Camera Buyer's Guide 2018

Lesson 9 of 16

The Viewfinder

 

Camera Buyer's Guide 2018

Lesson 9 of 16

The Viewfinder

 

Lesson Info

The Viewfinder

One of the least looked at areas is the most important thing about a good camera, and that is the viewfinder. And so when it comes to comparing your phone or some other little device with an interchangeable lens camera, the viewfinder is crucially important. Having a good view of what you are focusing on is very important in photography. So have two different types of cameras now. We have mirrorless cameras and we have DSLRs, and they have different types of viewfinders that have different benefits and drawbacks. The electronic viewfinder is a small TV monitor, if you will, that you are looking at that shows you a preview of what the final image is going to look like. The optical viewfinder in the DSLR is very comfortable and easy to use for the eyes because you're looking just through prisms and mirrors and you don't have the strain of looking at a screen in any way. So they both have things that are good about them. Most all cameras are going to have an LCD on the back of the camera ...

that can also be used for viewing. Looking at it sidescreen, you remember that DSLR has this different optical pass so you can see what's going on through the viewfinder. It's very comfortable, as I say, because you're not looking at a screen near, by your eyes. The mirrorless cameras, they're not that uncomfortable. They work pretty darn well, and the beauty is is that you get to see the final version of your product even before you've taken a photo of it. So there are advantages both ways, but direction is going more towards mirrorless on future cameras. As far as the optical viewfinder, some things to think about when you are getting into a DSLR. Four things to think about. First off, larger size sensors will tend to have larger size viewfinders. A large viewfinder is going to make it easier to see your subject because it's bigger in there to see. There are different types of finders. There are pentaprisms and pentamirrors. The pentamirrors are a lower-end product that are typically put in cameras less than $1000, and they're good, but they're not as bright and as easy to see. But it also matters what lens you have on the camera. The brighter your lens, the brighter in the viewfinder it'll be, and the easier it'll be to see your subject in focus. There is also a magnification factor, and typically, the higher-end cameras have a greater magnification factor, and your subject will appear larger to your eyes, which makes it easier to see. For those of you with glasses, something to check out is the eyepoint. How much eyepoint do you have, which is the distance your eye needs to be from the viewfinder in order to see the entire screen. And so if you want to be able to work with your viewfinder with glasses or sunglasses, you want something with a large eyepoint, and this is something that is typically better on cameras that are more money. As you look through the optical viewfinder, you'll see a clear frame of where your subject is. You'll probably see auto focus points as they are selected. Some cameras have spot metering as an option that you'll see in there. Some cameras will have a level that tell you if you're tilting the camera one direction or another. Sometimes they'll have grids that can be turned on or off. There will sometimes be additional viewfinder information that will pop up if necessary when you're making a change, or when something's important. There will also be, below that, your LED information about your critical shooting information, like shutter speeds, apertures, and ISOs. Going over to our electronic viewfinder of our mirrorless camera, one of the beauties here is that both the EVF and the LCD can show you, essentially, exactly the same scene, which is a little bit different than on the SLR, because one's optical, one's electronic. And so whatever you see in the LCD is something that you can see in the EVF. One of the big advantages for anyone is shooting video. You can shoot video by holding the camera up to your eye, which is a more stable location. There's also a number of tricks that you can do with an EVF or an LCD. One of them is a magnification option, where you magnify into your subject to see if your subject is in focus. If you're the type of person that likes to occasionally manually focus, this is the best way to manually focus, because you get to get in there really close to see if your subject is sharp. Another popular technique is called "peaking", and this is being added on to more and more cameras. And this is a very simple and easy way to tell what is in focus. Areas in focus have a shimmering halo of a particular color that you can choose, and you can see exactly where you are focusing the lens by where that highlight area is. And so that's another advantage of the more modern cameras, especially the ones with the electronic viewfinder. Now, not all electronic viewfinders are equal. So I'm gonna show you an unfair comparison here on screen of one of the top-of-the-line mirrorless cameras and one of the more entry-level cameras that both have electronic viewfinders. What do you get for the different money? So you spend more money, you're gonna get more resolution. You're gonna get a larger size screen. And I know the numbers don't seem real big here, but when you look at it with your eye, these numbers are magnified in their importance you might say. It's greater magnified, so it's gonna be a bigger image that you can see. The refresh rate is, your moving the camera around is gonna be more smooth. Typically, you're gonna get good coverage on all the systems out there. The eyepoint will be different, so that allows you a little bit more room for wearing glasses. And most cameras will have a diopter, but not all do. And so there is a difference in low-end to high-end products in this category that are sometimes a little bit varied in the specifications of a particular product. One of the types of products that I have to put a strong warning against are cameras without any viewfinder other than an LCD on the back of the camera. For a lot of good reasons, these are just hard to work with and they are definitely a compromised camera, and if you do get these, just be aware of this going in. Not being able to hold the camera up to the eye is a big deal. They can still capture very good images, they're very small and lightweight and good for a variety of things, but it is a major handicap in my opinion. The LCD screens on the back are often in the tilty fashion or the flippy fashion, and both are very handy if you're gonna be doing vlogging and you want to see yourself on camera, you need one of the flip screens that can turn around and face the front. For generally working from the camera in the back, if you're just doing that, the tilt screen is really nice and there's some nice options out there, so take a look so that you can be creative about where you are putting the camera and how you can view it. And so, as I said, the flip screens are really good for selfies and for vlogging, so once again, take a look at what the options are, because some cameras do not have any movable screens at all. And touch capabilities is becoming a pretty standard feature on most cameras. Not all cameras have it right now, but it is becoming more and more common. So, if you're still a little bit confused between what's better, the EVF or the optical viewfinder, well, EVF goes with the mirrorless, and I like it because of the true image preview. It shows you that final image even before you've taken the photograph, and I find it very quick to work with because I'm not having to look at my photos after I've taken them. I know that I've got the exposure, the white balance, and various other settings correct on it. The optical viewfinder is a little bit sharper. If you do like manually focusing, it's a good system. It's very comfortable for viewing for long periods of time, and you do get better battery life. If you were a bird photographer, and you were gonna be waiting in a blind for a bird to land, and you're waiting with your camera turned on, and you're looking for it through it for a long period, hours at at time, the optical viewfinder would be better in that situation. But it's clear that everything is going in the direction of the electronic viewfinder. And the small hurdles that it has left in the optical viewfinder I'm thinking are probably gonna be tackled in the next few years.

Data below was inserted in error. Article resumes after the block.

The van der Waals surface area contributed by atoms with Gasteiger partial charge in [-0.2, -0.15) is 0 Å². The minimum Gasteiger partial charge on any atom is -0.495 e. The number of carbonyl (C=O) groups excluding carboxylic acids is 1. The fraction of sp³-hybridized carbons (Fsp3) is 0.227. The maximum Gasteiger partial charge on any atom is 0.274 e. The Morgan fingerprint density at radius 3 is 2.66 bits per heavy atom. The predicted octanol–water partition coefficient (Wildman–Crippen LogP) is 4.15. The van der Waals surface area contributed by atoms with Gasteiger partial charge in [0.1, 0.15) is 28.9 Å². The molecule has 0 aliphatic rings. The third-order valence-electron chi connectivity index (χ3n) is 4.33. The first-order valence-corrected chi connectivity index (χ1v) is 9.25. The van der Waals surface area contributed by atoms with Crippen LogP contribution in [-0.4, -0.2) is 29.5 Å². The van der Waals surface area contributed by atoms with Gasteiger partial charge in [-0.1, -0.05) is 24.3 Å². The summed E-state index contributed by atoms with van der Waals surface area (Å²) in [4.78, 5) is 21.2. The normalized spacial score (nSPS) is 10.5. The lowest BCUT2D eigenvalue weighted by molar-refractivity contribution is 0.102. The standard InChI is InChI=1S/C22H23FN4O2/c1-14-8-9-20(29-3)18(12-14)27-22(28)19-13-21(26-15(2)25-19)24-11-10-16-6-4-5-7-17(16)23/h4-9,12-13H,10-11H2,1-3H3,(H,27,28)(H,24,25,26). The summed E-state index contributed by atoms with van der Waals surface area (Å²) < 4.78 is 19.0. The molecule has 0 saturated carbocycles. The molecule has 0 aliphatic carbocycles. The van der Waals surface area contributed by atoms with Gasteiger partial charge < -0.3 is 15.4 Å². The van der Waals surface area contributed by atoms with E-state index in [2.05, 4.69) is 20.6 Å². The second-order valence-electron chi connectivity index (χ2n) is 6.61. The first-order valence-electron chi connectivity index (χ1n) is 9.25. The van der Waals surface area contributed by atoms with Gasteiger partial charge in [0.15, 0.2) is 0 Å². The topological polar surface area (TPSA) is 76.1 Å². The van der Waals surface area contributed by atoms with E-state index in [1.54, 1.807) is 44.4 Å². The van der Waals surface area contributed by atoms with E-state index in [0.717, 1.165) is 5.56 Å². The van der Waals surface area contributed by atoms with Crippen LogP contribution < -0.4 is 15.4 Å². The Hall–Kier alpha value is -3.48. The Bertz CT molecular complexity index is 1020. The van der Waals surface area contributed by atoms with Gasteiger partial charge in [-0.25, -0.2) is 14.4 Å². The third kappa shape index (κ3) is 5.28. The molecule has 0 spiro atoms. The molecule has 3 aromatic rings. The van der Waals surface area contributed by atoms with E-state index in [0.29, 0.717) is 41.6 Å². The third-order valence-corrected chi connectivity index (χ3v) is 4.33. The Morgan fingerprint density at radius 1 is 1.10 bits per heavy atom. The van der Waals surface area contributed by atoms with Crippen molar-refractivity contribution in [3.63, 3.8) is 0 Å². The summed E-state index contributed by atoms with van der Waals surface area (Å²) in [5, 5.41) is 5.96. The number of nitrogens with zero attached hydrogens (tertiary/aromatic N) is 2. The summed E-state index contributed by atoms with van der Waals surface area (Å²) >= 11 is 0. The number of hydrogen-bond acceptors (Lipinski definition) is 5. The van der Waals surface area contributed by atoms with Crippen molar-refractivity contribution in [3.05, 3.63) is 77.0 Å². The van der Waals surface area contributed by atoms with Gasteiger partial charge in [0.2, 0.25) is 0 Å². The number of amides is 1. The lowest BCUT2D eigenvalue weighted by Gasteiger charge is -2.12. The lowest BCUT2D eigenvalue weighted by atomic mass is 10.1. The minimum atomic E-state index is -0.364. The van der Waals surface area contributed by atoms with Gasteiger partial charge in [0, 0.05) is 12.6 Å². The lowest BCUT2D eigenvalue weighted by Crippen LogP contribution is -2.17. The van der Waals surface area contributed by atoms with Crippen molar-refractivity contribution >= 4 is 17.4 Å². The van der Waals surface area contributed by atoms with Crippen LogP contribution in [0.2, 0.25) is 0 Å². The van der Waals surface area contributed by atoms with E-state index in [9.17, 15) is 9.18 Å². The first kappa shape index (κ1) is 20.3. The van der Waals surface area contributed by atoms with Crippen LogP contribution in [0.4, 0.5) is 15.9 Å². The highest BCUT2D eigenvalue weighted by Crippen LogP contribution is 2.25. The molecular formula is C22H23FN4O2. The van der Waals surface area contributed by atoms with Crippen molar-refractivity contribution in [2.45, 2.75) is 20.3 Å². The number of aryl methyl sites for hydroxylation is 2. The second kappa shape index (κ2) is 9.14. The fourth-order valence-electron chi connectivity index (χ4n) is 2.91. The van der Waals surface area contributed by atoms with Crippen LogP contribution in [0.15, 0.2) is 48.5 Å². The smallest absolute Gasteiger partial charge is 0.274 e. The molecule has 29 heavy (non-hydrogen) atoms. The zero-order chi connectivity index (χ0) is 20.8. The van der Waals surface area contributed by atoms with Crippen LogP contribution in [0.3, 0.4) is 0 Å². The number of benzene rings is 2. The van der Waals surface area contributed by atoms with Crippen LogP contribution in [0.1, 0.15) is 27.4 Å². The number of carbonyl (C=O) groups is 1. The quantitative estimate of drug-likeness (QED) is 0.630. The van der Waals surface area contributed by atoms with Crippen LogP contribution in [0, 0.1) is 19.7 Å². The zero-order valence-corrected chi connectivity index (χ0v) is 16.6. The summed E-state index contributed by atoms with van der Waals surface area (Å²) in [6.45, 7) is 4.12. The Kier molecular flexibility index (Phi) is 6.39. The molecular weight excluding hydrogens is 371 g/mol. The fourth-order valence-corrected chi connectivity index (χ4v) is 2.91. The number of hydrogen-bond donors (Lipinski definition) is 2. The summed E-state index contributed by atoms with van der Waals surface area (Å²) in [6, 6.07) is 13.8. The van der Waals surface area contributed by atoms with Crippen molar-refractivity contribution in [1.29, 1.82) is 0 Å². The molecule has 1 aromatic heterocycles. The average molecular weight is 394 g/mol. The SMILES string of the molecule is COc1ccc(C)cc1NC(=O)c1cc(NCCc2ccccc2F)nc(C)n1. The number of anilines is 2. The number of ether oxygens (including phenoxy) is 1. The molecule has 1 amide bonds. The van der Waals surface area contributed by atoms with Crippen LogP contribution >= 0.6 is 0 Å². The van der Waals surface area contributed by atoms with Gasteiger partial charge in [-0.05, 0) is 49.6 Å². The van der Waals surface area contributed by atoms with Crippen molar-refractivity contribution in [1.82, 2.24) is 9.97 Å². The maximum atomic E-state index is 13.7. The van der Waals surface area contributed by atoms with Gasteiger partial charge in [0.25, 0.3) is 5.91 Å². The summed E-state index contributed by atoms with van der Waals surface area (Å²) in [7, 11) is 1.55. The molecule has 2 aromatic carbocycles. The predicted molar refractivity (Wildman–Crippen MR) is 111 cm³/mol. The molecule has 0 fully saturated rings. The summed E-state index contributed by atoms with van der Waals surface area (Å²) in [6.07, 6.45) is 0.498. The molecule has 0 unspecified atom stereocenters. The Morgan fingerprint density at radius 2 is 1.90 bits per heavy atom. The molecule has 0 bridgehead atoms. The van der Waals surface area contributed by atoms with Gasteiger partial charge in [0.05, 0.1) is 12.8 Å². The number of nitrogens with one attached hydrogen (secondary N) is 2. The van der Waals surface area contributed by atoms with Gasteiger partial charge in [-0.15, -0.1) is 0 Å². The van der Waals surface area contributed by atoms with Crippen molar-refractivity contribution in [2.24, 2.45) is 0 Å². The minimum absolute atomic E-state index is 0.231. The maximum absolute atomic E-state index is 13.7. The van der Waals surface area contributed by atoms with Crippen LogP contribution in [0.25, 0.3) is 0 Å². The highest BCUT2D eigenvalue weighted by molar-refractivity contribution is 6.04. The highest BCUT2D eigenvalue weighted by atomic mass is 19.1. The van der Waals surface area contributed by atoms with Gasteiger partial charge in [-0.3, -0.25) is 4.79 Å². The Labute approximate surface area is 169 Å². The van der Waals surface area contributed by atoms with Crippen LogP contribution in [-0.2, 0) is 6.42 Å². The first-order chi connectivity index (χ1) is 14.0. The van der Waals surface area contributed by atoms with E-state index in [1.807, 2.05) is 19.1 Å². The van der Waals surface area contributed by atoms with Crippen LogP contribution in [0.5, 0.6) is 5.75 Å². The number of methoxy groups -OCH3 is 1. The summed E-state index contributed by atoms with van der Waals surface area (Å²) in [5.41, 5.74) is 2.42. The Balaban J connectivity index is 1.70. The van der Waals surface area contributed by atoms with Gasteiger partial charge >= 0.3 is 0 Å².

Class Description

Our Camera Buyer's guide will be your guide to figuring out the best digital camera for your needs.

Gear expert John Greengo dives into the major brands and lenses that are currently on the market.

John breaks down some of the more confusing aspects of mirrorless and DSLR's from focusing systems to sensor size; you'll get a better understanding of what the gear does so you can make an informed decision.

At the end of the class, John gives his recommendations for different types of photographers from the aspiring student to the filmmaker and everyone in between. If you're looking to purchase a camera or gift one to a budding photographer in your life- this free course will be your guide in making the best purchase.

Reviews

Denise Watson
 

Another outstanding class by John Greengo, my favorite Creative Live instructor. John's delivery is entertaining and his info clear and very easy to understand. If you need more explanation, well, don't worry - he's got a slide or PDF for that! I'm a working photographer and I learn something new with each of John's classes. Don't hesitate to buy any of his classes - you won't regret it.

David Reichel
 

Yes - there is such a thing as a free lunch - this class is it! I enjoy landscape, seascape, architecture, portrait and travel photography. I've been a Canon user for decades (film and then digital full frame with the 5D Mark II then 5D Mark IV). Recently I got a Fujifilm mirrorless medium format GFX 50R and discovered some Fujifilm features (e.g., film simulation, menu system) that resonate with me. I now have over-kill on full frame format and because I like the Fujifilm so much, I've been thinking about moving from my Canon 5D Mark IV to a Fujifilm X-T3 as my walk-around camera. This class helped me better understand the trade-offs and alleviated my concerns about a crop format sensor in the X-T3. On top of that, this is a great refresher course on camera fundamentals.

Sherry Throughmyeyes Prater
 

There a thousands of reviews/guides/ floating around the internet, but this one is by far the best by far. I usually watch a portion and then move on because I simply lose interest, but I watched every single lesson. John gives a very unbiased explanation of cameras, functions for every type of shooter. Not only would I recommend it, but I am going to recommend. I am a member of multiple photography groups on FB and one of the most asked questions is camera buying advice. This is excellent!